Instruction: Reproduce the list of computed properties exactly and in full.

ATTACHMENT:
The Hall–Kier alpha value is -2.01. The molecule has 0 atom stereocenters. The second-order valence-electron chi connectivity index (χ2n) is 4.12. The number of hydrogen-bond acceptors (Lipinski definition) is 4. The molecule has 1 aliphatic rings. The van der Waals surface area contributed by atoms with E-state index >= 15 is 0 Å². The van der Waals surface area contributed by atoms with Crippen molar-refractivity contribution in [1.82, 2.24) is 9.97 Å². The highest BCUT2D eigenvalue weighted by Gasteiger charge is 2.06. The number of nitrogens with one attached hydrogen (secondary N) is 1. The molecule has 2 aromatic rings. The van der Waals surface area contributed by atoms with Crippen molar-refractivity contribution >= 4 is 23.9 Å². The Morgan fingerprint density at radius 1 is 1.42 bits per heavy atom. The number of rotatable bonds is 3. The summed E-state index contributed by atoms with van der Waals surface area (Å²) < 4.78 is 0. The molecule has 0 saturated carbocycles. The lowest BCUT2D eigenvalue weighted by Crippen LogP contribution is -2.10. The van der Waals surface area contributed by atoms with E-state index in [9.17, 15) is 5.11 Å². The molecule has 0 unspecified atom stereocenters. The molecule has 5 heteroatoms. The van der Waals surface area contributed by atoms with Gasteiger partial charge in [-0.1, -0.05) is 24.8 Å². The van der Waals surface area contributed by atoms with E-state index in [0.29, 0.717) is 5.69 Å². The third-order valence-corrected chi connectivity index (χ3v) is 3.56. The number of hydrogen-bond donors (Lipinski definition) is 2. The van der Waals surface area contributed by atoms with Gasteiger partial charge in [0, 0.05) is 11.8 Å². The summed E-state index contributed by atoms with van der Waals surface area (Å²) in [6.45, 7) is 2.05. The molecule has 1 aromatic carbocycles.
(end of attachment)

The Hall–Kier alpha value is -2.01. The molecule has 0 atom stereocenters. The second-order valence-electron chi connectivity index (χ2n) is 4.12. The number of hydrogen-bond acceptors (Lipinski definition) is 4. The molecule has 1 aliphatic rings. The van der Waals surface area contributed by atoms with E-state index >= 15 is 0 Å². The van der Waals surface area contributed by atoms with Crippen molar-refractivity contribution in [1.82, 2.24) is 9.97 Å². The highest BCUT2D eigenvalue weighted by Gasteiger charge is 2.06. The number of nitrogens with one attached hydrogen (secondary N) is 1. The molecule has 2 aromatic rings. The van der Waals surface area contributed by atoms with Crippen molar-refractivity contribution >= 4 is 23.9 Å². The Morgan fingerprint density at radius 1 is 1.42 bits per heavy atom. The number of rotatable bonds is 3. The summed E-state index contributed by atoms with van der Waals surface area (Å²) < 4.78 is 0. The molecule has 0 saturated carbocycles. The lowest BCUT2D eigenvalue weighted by Crippen LogP contribution is -2.10. The van der Waals surface area contributed by atoms with E-state index in [9.17, 15) is 5.11 Å². The molecule has 0 unspecified atom stereocenters. The molecule has 5 heteroatoms. The van der Waals surface area contributed by atoms with Gasteiger partial charge in [-0.1, -0.05) is 24.8 Å². The van der Waals surface area contributed by atoms with E-state index in [0.29, 0.717) is 5.69 Å². The third-order valence-corrected chi connectivity index (χ3v) is 3.56. The number of hydrogen-bond donors (Lipinski definition) is 2. The van der Waals surface area contributed by atoms with Gasteiger partial charge in [0, 0.05) is 11.8 Å². The summed E-state index contributed by atoms with van der Waals surface area (Å²) in [6.45, 7) is 2.05. The molecule has 1 aromatic carbocycles.